Interplay between datasource configuration and a database's max connections

NB: this is likely application-server agnostic stuff.

There are different failure modes involved based on the relation between:

It may seem confusing at first but eventually it makes perfect sense.

Let's assume a scenario of having a number of threads more than the datasource's max-pool-size asking for a connection at the exact same time. Or equivalently asking for a connection within a couple of seconds and each holding long running transactions.

This, in itself will not result in failure. Effectively each datasource implements a FIFO queue and so if a thread asks for a connection and it so happens that currenty all the connections of the pool are busy, the call to getConnection on the DataSource object will simply block. I.e. no exception or error will be thrown at that point in time. The thread asking for the connection will simply have to wait a little longer before obtaining a connection and doing its thing.

If, however, none of the other connections return to the pool anytime soon (e.g. because they are running long transactions), then eventually, an exception will be thrown, when the blocking time exceeds the blocking-timeout-millis parameter (see this note).

The above is all nice and well and very reasonable. Nobody could expect anything different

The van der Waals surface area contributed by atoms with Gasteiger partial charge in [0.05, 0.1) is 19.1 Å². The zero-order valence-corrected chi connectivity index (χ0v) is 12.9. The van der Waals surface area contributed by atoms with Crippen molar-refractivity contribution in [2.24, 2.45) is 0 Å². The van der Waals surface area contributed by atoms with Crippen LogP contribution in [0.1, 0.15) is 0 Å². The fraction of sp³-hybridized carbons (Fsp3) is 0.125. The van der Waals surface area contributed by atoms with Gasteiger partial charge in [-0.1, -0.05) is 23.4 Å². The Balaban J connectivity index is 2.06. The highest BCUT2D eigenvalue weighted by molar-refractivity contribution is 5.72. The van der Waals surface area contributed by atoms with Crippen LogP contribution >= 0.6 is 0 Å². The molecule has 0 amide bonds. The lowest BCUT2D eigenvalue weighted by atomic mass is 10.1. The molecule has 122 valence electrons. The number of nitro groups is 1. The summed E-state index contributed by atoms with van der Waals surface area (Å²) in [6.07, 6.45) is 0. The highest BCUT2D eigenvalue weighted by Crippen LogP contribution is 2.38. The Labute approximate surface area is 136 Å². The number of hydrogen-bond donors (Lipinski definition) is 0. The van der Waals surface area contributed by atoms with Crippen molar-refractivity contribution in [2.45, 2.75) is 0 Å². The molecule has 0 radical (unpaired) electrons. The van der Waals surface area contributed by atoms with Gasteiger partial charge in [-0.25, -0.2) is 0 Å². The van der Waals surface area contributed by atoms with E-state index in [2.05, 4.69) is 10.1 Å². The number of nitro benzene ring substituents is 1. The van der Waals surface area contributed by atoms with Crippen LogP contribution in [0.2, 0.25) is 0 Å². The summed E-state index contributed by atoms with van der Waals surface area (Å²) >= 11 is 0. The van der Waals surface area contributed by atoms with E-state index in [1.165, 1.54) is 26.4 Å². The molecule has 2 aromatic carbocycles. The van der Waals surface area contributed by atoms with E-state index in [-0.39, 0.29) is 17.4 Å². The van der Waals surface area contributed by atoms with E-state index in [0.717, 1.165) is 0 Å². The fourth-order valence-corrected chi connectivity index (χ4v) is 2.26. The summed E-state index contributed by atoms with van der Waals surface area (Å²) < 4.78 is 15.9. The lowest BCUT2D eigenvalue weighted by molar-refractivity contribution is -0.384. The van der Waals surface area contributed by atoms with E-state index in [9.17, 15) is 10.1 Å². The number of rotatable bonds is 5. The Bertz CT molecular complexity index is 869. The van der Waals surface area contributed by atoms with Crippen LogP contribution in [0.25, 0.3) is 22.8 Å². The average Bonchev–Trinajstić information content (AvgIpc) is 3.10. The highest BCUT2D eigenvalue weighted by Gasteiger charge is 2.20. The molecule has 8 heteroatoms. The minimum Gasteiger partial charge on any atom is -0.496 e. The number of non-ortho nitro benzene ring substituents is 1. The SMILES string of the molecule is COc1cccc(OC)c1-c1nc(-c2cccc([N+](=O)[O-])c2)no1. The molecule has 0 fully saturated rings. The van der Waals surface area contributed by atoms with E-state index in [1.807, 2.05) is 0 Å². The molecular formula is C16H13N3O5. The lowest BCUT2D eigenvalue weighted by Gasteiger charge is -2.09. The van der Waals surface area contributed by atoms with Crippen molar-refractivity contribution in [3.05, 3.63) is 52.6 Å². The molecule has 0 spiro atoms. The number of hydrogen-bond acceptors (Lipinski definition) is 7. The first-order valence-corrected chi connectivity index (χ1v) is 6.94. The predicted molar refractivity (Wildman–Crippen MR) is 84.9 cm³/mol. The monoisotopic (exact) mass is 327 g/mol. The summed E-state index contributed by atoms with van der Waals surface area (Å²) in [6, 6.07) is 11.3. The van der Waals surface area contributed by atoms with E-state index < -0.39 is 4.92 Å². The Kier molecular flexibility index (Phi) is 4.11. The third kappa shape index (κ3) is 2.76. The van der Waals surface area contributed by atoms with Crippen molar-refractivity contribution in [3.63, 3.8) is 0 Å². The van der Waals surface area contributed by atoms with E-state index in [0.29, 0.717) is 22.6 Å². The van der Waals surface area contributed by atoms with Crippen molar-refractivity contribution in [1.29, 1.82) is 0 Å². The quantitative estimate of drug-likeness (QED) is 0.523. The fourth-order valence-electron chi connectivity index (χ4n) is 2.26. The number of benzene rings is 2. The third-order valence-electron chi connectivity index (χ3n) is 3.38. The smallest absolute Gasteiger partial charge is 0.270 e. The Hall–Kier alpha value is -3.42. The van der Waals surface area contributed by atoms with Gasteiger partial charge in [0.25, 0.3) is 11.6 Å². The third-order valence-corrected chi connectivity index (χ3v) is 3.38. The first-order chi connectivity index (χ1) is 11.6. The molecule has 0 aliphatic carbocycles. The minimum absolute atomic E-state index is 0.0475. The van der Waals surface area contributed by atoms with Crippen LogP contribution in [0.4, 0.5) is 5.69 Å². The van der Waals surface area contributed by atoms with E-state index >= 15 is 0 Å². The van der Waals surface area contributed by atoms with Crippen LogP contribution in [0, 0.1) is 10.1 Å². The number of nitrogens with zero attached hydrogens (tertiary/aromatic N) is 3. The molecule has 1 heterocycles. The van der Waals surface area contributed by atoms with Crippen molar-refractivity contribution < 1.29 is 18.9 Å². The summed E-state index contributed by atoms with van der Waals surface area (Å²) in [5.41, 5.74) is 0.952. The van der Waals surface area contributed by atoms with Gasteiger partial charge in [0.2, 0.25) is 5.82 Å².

Note that under no circumstances should the max-pool-size parameter exceed the number of max connections configured in the database. This makes no sense and can result in immediate failure if more than max connections thread request a connection from the datasource simultaneously. I stress that the failure will be immediate without having to wait for the configured value of blocking-timeout-millis. This, too, makes perfect sense. The reasoning is that the datasource detects that something is wrongly configured as it cannot obtain more connections from the database and yet it hasn't reached its cap (the max-pool-size limit).

To explore the different failure modes I wrote some testing code. The following definitions apply:

max pool size configured for the datasource
max open connections in the database
number of threads
It is assumed that each thread executes a very lengthy transaction.

Scenario 1

P < D and T > P

Outcome: I get IJ000453 caused by IJ000655.

Unable to get managed connection for java:jboss/datasources/proposal
No managed connections available within configured blocking timeout (30000 [ms])

This happens after some time (a bit more than the configured blocking timeout).

Notice how the wording of IJ000655 beautifully concurs with the intuitive mental model of how datasources / pools ought to work.

Scenario 2.

P > D and T > D

this is really a misconfiguration as explained above because you should nevel really have P > D

Outcome: I get IJ000453
... caused by IJ000658: Unexpected throwable while trying to create a connection: null
... caused by javax.resource.ResourceException: Could not create connection
... caused by java.sql.SQLException: JZ00L: Login failed. Examine the SQLWarnings chained to this exception for the reason(s).

This happens almost immediately as explained above.